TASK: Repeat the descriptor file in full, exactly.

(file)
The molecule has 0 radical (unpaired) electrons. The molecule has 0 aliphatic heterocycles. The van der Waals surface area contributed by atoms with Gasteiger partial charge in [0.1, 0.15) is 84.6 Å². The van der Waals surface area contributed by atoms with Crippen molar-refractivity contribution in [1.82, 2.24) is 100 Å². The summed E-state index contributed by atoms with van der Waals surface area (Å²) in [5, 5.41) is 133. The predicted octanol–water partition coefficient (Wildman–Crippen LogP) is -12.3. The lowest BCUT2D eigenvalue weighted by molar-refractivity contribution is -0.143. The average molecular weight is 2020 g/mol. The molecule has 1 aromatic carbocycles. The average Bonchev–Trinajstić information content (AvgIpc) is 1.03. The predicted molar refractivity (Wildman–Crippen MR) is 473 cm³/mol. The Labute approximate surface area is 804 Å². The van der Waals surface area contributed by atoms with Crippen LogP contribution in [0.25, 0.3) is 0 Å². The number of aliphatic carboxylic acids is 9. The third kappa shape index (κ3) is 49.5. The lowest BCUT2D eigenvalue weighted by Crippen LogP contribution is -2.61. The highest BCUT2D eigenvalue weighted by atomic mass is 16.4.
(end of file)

The molecule has 0 radical (unpaired) electrons. The molecule has 0 aliphatic heterocycles. The van der Waals surface area contributed by atoms with Gasteiger partial charge in [0.1, 0.15) is 84.6 Å². The van der Waals surface area contributed by atoms with Crippen molar-refractivity contribution in [1.82, 2.24) is 100 Å². The summed E-state index contributed by atoms with van der Waals surface area (Å²) in [5, 5.41) is 133. The predicted octanol–water partition coefficient (Wildman–Crippen LogP) is -12.3. The lowest BCUT2D eigenvalue weighted by molar-refractivity contribution is -0.143. The average molecular weight is 2020 g/mol. The molecule has 1 aromatic carbocycles. The average Bonchev–Trinajstić information content (AvgIpc) is 1.03. The predicted molar refractivity (Wildman–Crippen MR) is 473 cm³/mol. The Labute approximate surface area is 804 Å². The van der Waals surface area contributed by atoms with Crippen LogP contribution in [0.25, 0.3) is 0 Å². The number of aliphatic carboxylic acids is 9. The third kappa shape index (κ3) is 49.5. The lowest BCUT2D eigenvalue weighted by Crippen LogP contribution is -2.61. The highest BCUT2D eigenvalue weighted by atomic mass is 16.4.